Private sector drives GCC bond issuance in H1
Kuwait, August 14, 2013
Driven primarily by the private sector, bond issuance in the GCC increased 13.2 per cent year-on-year during the first six months of the year, with the total worth of debt securities reaching $30.1 billion, a report said.
The private sector has been increasingly outperforming the public sector over the last twelve months, added the latest Economic Update released by the National Bank of Kuwait (NBK).
The private sector’s stock of fixed income debt has grown by 25 per cent since last June, while outstanding public sector debt only saw an increase of 7 per cent over the same period.
Its share of total new issues has also increased to 63 per cent in the first half of this year, well above the 30 per cent average observed for the first halves of the years from 2009 until 2012.
The UAE, Saudi Arabia, and Qatar accounted for 82 per cent of the issuance in 2013, with new debt of $11.6 billion, $8.0 billion, and $4.7 billion, respectively, the report said.
NBK said that the stock of outstanding GCC fixed income instruments rose to $239.8 billion at the end of the first half of 2013.
The balance of outstanding bonds was up $19.2 billion thus far in 2013 and 15.3 per cent against a year ago. The largest debtors are the Qatari public sector (23 per cent), the UAE financial sector (16 per cent) and the UAE public sector (15 per cent).
Among non-financial private issuers, the Saudi sector is the most active with 10 per cent of all outstanding GCC debt followed closely by the UAE.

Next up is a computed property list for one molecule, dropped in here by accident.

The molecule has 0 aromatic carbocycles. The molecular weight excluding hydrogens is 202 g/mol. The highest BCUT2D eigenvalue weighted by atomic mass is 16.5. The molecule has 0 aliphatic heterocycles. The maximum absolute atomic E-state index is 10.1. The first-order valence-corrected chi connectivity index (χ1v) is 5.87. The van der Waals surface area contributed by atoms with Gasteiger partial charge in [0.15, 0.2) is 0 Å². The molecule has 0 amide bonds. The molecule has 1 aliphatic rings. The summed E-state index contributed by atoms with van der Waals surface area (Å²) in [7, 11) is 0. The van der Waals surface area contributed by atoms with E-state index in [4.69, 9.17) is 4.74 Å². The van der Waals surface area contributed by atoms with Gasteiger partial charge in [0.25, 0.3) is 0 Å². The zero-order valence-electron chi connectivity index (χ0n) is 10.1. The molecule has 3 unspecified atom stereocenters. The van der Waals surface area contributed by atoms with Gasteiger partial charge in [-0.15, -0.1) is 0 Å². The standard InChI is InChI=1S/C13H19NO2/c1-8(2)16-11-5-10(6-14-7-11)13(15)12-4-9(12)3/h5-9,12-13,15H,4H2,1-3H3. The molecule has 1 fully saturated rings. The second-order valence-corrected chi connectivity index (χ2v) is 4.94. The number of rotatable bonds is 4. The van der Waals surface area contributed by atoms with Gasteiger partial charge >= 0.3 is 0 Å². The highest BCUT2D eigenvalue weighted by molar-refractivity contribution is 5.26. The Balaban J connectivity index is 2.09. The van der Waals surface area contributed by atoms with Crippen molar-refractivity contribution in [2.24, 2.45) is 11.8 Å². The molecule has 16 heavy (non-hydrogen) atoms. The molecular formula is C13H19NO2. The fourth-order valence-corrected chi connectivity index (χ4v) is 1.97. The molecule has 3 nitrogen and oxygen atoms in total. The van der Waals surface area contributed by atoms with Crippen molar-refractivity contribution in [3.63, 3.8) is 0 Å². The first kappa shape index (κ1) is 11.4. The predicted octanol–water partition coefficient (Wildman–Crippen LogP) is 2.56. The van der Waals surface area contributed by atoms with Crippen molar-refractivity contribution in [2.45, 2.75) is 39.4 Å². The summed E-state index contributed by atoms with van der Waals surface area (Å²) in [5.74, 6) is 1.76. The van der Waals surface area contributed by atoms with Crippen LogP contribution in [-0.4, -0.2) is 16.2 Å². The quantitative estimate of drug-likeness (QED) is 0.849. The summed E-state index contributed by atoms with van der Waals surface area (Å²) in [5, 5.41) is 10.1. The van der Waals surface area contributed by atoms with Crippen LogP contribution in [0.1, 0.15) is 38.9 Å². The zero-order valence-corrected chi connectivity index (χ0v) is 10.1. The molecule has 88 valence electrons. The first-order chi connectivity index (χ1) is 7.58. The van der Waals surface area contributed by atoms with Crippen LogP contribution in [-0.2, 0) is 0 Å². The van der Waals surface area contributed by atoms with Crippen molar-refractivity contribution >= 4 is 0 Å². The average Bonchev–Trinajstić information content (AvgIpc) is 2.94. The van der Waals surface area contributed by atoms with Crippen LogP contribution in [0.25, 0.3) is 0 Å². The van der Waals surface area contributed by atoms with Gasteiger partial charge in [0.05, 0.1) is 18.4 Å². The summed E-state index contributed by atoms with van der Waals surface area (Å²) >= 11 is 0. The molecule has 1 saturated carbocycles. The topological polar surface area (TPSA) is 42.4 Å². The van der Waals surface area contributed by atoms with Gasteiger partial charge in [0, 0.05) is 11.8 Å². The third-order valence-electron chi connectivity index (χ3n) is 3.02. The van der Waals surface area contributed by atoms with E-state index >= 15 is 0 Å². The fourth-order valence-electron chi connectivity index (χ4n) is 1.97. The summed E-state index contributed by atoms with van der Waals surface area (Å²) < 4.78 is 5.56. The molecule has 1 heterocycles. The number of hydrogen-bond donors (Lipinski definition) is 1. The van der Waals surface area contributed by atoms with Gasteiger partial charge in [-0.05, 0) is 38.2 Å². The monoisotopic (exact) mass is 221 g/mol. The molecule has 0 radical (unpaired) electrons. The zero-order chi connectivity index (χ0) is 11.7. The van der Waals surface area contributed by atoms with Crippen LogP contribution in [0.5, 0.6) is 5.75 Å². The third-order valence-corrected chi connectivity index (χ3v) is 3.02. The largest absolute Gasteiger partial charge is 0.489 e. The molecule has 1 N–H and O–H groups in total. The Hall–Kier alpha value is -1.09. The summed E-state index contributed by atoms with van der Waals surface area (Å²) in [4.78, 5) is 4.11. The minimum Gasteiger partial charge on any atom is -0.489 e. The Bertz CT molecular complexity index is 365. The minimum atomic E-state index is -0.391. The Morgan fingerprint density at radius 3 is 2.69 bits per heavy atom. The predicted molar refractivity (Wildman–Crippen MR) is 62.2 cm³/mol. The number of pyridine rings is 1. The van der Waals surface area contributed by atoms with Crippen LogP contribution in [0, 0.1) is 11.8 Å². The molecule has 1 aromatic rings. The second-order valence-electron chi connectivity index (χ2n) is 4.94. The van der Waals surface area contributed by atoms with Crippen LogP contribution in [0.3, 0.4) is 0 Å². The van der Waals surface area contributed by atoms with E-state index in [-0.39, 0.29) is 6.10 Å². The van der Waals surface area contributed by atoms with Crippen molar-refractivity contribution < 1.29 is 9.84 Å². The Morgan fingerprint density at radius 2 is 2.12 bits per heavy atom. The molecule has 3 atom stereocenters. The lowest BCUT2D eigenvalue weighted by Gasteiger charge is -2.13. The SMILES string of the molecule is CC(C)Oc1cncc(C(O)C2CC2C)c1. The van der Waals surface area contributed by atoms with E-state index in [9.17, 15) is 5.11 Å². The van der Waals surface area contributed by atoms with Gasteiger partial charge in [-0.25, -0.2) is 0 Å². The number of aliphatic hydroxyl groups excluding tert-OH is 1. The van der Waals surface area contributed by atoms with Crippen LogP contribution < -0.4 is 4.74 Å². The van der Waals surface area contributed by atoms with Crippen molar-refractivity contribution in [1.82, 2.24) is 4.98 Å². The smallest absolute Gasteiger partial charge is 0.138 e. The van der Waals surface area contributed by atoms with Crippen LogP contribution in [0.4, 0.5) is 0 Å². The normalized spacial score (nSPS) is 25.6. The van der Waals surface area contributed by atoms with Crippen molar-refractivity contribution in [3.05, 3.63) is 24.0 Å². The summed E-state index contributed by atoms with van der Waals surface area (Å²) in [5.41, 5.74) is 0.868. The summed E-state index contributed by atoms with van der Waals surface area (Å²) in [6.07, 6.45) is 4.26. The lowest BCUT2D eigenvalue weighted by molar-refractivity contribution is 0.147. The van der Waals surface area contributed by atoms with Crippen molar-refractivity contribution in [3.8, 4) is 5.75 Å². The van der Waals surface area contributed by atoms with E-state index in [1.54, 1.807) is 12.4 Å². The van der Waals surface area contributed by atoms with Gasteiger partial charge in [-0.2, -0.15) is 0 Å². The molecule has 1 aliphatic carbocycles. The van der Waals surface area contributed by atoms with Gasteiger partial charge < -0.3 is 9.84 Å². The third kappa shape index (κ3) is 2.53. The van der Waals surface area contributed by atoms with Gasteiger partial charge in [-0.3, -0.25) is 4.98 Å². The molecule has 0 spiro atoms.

The non-financial sector (NFS) saw issuance increase threefold in the first half of 2013, jumping $6.7 billion to $10.1 billion, its highest level ever. Coupled with issuance by the financial sector, the private sector experienced its strongest half yet, with gross issuance totaling $19 billion.
In the UAE, most of the new debt was issued by financial institutions ($9.3 billion) and coincided with a recovering private sector and increased confidence. Saudi Arabia’s issuance activity was dominated by the non-financial sector, which was also the largest issuer in the region during the first six months of the year.
According to NBK, the average maturity of outstanding GCC debt securities remained steady at 5.8 years at the end of the first half of 2013.
The public and financial sector converged to an average maturity of five years, while the non-financial sector saw a healthy jump of 0.6 years to 8.4 years in the first half of 2013. – TradeArabia News Service